Title: Dimension W Vol. 10
Author: Yuji Iwahara
Publisher: Yen Press
Genre: Sci-Fi, Action
Publication Date: May 22, 2018
Volume 10 of Dimension W concludes the story that was told by the anime and begins a new story that goes beyond it. Kyouma receives the remainder of his memories and finds out the location of the Genesis Coil. He devises a plan with Loser to stop Seameyer once and for all. With Lwai’s help, Kyouma acts as a distraction by offering Seameyer his memories. When Seameyer learns the truth, he goes berserk and threatens to eradicate the entire world, reducing it to nothingness like Easter Island. Mira is also captured by Seameyer as her coil is still in an overload state from helping Kyouma regain his memories. Mira’s coil interacts with Dimension W while in Seameyer’s grasp and receives a new coil from Yurizaki.
Ellie attached one of Loser’s numbers to one of Kyouma’s spindarts that she happened to conveniently find. Kyouma mentions this is the last spindart he will ever use and throws it into the gate, destroying it and sending Seameyer back to Dimension W. This also causes Easter Island to fully recover from nothingness.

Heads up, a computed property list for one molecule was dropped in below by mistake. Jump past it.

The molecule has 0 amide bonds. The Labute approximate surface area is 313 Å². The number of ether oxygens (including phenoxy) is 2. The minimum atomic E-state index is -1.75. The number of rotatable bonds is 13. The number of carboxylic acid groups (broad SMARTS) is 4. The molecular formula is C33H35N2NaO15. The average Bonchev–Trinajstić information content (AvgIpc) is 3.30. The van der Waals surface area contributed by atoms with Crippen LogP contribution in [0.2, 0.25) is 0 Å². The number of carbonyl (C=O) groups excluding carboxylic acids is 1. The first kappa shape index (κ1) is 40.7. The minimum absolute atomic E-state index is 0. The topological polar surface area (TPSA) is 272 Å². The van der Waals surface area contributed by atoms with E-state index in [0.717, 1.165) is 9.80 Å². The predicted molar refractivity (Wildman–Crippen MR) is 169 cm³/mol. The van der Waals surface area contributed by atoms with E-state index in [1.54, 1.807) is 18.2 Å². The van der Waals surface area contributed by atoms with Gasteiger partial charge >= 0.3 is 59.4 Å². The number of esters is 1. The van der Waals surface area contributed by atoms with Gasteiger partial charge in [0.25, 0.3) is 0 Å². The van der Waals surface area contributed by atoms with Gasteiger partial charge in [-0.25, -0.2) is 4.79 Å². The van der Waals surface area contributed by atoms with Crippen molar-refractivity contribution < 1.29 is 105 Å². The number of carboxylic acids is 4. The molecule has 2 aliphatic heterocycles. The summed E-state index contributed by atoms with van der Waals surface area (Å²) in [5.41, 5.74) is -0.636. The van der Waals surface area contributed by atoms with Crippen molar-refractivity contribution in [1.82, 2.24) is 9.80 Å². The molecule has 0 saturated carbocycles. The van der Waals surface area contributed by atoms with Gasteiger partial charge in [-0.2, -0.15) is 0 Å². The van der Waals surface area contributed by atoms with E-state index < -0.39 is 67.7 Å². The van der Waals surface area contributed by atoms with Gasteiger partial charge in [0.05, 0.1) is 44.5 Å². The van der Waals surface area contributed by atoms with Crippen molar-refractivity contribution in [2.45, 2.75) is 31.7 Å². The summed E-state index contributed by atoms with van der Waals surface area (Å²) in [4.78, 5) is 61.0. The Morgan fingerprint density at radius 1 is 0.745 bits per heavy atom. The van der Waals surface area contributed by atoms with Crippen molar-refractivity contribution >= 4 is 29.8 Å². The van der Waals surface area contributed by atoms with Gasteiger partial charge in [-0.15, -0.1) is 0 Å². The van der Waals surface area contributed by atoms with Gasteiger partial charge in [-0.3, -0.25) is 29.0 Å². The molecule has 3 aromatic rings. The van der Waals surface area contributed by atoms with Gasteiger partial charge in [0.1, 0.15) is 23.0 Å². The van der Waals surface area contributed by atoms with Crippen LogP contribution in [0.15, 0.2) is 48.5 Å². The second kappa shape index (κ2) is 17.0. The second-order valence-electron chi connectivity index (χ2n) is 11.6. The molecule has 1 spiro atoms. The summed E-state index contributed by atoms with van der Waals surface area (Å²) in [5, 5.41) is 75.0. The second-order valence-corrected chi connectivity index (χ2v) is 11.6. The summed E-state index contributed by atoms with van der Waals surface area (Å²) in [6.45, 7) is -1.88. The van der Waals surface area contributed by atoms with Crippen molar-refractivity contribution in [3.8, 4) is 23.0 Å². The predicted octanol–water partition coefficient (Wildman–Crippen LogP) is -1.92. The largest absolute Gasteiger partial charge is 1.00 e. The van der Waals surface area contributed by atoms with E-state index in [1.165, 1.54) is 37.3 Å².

I’ll get to the second half of the volume in a minute but the ending to this story arc made sense and didn’t make sense at the same time. I get everything about Kyouma’s memories, the Genesis Coil, etc, etc, but what I didn’t really quite get was why there were so many Deus Ex Machina plot devices strewn all over this ending? First off, Mira just jamming the business end of her tail into Kyouma’s ear to connect his memory to Dimension W made zero sense. Not in the theory of it but in the fact that Mira said she realized this back during the Lake Yasogami incident. So you’re expecting me to believe that Mira knew Kyouma needed his memories back and you waited until now to tell him you knew of a way for that to happen? It just seemed like a convenient plot device to solve a situation that seemed near impossible.
Plus, we had Seameyer and his gate tied up with specially crafted chains that could withstand the gate, yet they could be cut? That didn’t make much sense either. Add in the fact that these chains just came out of nowhere with us just assuming Prince Salva brought them along with him is kind of far-fetched. Not to mention the spindart that Ellie conveniently just found laying around somewhere. There were just way too many things introduced at once for it to be conceived as believable.
Be that as it may, the story arc is over. Seameyer was stopped, we know the fate of the Genesis Coil and Easter Island has returned fully to our plane of reality. All is well that ends well, right?